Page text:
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What to do it you test positive for COVID-19 today

Got a positive COVID-19 test? Take a deep breath and use this guide to make sense of the situation.

March 10, 2021, Imanis Life Sciences, Rochester MN

Even one year into the pandemic, testing positive for COVID-19 gives rise to a whirlwind of emotions and events.

“If you test positive for COVID-19, or if you’re a parent and your child tests positive, it’s going to be a stressful day,” says Robin Coleman, co-founder of Contakt World and editor at Johns Hopkins University Press. “That means it’s a good idea to think [about what to do] ahead of time so that when the time comes, you already know how to start.”

Coleman makes a good point. No matter how cautious you are, there’s a chance you could catch COVID-19 — and it’s important to be prepared for that. With the help of several COVID-19 experts, CNET put together this timeline to help you navigate a coronavirus diagnosis.

Step 1: Get home or stay home

First of all: As soon as you receive word that you tested positive for COVID-19, go home (assuming you weren’t in a position to already be at home waiting for the results of the test). If you’re at work or in another public place, continue to take precautions such as wearing a mask and gloves and distancing yourself from others. Try to get home without stopping anywhere else.

If you live with other people, whether your family, a partner or roommates, encourage them to stay home as well. The current Centers for Disease Control and Prevention guidelines for isolation for those who are sick with COVID-19 include:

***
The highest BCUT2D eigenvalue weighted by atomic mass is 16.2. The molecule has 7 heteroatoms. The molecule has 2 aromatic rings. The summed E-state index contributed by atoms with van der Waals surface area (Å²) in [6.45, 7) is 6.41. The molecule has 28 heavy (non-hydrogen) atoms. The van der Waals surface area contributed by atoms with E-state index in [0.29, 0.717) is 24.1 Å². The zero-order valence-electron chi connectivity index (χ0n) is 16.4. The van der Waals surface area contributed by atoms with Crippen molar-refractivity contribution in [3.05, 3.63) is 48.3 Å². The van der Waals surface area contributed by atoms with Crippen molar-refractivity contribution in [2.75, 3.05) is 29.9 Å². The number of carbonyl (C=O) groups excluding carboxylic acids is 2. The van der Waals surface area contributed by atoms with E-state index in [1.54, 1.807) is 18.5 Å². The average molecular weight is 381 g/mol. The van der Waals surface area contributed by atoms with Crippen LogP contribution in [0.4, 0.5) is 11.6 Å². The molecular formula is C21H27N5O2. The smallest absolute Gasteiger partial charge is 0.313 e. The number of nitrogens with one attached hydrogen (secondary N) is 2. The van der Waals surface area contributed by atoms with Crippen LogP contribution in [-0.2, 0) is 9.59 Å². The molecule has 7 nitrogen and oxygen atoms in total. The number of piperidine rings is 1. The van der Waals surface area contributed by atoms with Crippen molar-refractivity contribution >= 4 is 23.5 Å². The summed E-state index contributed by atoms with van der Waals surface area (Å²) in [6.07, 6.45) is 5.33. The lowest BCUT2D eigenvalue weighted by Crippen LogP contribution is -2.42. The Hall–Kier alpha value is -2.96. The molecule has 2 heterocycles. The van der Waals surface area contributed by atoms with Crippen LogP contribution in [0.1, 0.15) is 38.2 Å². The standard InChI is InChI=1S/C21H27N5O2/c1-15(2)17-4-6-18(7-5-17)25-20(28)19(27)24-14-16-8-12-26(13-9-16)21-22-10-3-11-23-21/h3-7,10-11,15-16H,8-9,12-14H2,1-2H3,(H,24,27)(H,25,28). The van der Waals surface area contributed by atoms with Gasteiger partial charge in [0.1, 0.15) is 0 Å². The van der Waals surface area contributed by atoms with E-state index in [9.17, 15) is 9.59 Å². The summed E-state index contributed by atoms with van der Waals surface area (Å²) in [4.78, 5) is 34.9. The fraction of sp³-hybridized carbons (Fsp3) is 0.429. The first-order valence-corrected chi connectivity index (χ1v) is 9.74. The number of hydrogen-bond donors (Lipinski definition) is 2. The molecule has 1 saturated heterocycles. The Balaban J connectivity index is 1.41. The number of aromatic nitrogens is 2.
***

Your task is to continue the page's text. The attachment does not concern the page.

For people who have known or suspected contact with someone who is sick from COVID-19, the CDC still recommends a 14-day quarantine. However, the CDC acknowledges that some local health agencies have endorsed shorter quarantine options, including 10 days without symptoms, or seven days with a negative test.

Step 2: Check your kids out of school

When someone in a family tests positive for COVID-19, unvaccinated family members must quarantine since they have had direct exposure. This includes children.

“School districts across the country have policies in place for this exact scenario,” says Dr. Michael Huang, national medical director for Marathon Health. If your child is attending in-person school, call the school and speak with the administration about arranging a safe way to get your child home from school, as well as getting any items they may need to complete schoolwork from home.

“This can be as simple as a friend picking up and dropping the items off to your front porch to ensure that no one is exposed in the exchange,” Huang says.

If you’re unable to arrange pickup and drop-off for your children and their items, ask the school administration if someone can escort your child to an outdoor pickup location where you can go and pick up your child without getting out of your car.

Step 3: Start notifying people

As soon as you’ve got your diagnosis, jot down the names of any people you’ve spent time with recently, Coleman says. “The more time you’ve spent with someone, the closer the proximity and the fewer safeguards were in place, the higher up the list they should go.”

He explains, “Think about it like this: If you’ve breathed the same air as someone for more than a few minutes, you want to have their name and contact info ready for when a contact tracer calls, which would ideally be within a day of your diagnosis.”